Red Cross offering free swim lessons at Crooked Lake this July
- Kaitlynn Nordal | June 10, 2019
For many people one of their favorite summer memories is time spent at the lake swimming with friends and family.
As a way of ensuring everyone gets to have these memories in a safe manner, the Red Cross started their free swimming and youth safety program in 2013. After wanting to start something like this the provincial government of Alberta put out a bid for a grant to start the program. The Red Cross won the bid and got to work putting it together.
Since the program was so successful it is now offered in Alberta, Saskatchewan, Manitoba, and Ontario.
This year the program will take place in various First Nations communities, including Cowessess First Nation.
The Red Cross will be holding swimming lessons and water safety classes at Crooked Lake from July 22 to 26 in the mornings.
They chose swimming lessons since so many people swim at Crooked Lake. After a person drowned on June 5, 2018 at the age of 14 when his canoe capsized on the lake, safety became of utmost importance.
“It is for the safety of our youth that do use the lake waters quite a bit through the summer,” said Shelley A. Lerat, Cowessess Sports Coordinator. “We did have an incident where a young man drowned and passed away. So, it was brought to our attention to make it more publicly known about safety at the lake.”
Lerat said that that although she does understand that children want to have fun at the lake it is important that they be aware of their surroundings. This is so they do not get hurt on land or go out to far into Crooked Lake if they cannot touch the bottom or properly swim back to shore.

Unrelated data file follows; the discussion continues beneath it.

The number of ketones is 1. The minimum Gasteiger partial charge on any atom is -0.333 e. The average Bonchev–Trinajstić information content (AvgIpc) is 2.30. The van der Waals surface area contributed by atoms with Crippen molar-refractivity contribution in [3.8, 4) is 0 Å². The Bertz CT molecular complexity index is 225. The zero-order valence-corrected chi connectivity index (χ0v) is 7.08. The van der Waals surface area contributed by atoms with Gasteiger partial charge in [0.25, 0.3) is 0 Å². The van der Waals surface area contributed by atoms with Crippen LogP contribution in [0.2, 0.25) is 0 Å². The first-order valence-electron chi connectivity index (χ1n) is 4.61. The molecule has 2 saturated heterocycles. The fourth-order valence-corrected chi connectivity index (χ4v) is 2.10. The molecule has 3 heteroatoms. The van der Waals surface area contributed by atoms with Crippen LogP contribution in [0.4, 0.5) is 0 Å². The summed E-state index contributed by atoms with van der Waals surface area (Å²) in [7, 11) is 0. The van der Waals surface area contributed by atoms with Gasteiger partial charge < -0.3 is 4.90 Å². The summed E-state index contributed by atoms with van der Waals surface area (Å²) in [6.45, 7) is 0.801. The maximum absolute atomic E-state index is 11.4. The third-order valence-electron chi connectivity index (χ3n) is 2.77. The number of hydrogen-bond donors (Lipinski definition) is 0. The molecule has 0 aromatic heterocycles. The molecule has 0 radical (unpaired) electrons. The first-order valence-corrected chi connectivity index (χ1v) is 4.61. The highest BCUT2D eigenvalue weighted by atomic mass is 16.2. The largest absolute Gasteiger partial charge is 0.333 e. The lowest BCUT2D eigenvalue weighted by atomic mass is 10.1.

“I am excited to be partnering with Cowessess this year,” said Lesley-Anne Morley, Indigenous Community Outreach Coordinator for the Red Cross.
Morley thinks the Red Cross has started to develop a good rapport with Cowessess from their outreach program and now setting up these swimming lessons.
“We are excited to see where it can go from there,” said Morley. “I feel like we will be able to get some assistant life guards and maybe swimming instructors certified in the community in the next couple of seasons.”
Morley said it is important to her to bring swimming lessons to Indigenous communities as statistics show drowning rates are ten times higher there as most of them are located in rural areas and they don’t always get that specialized training.
Morley, who has been part of the program since it started in 2013, thinks this is an important piece of training for everyone.
“I think it's an important piece for anyone…just to learn to swim and some of that water safety,” said Morley. “We have so many lakes around that are being utilized year-round for one reason or another. It’s really important for us to make sure that we are all being safe on and around the water.”
Lerat is thankful that the Red Cross is offering this as a free program as their sports department is underfunded. She estimates there is roughly 30 kids aged 3 to 8 signed up for swimming lessons.
A few days before swimming lessons start there will be a safety fair at Cowessess First Nation where the Red Cross will have a booth. Morley hope this will get more people interested and signed up for the lessons.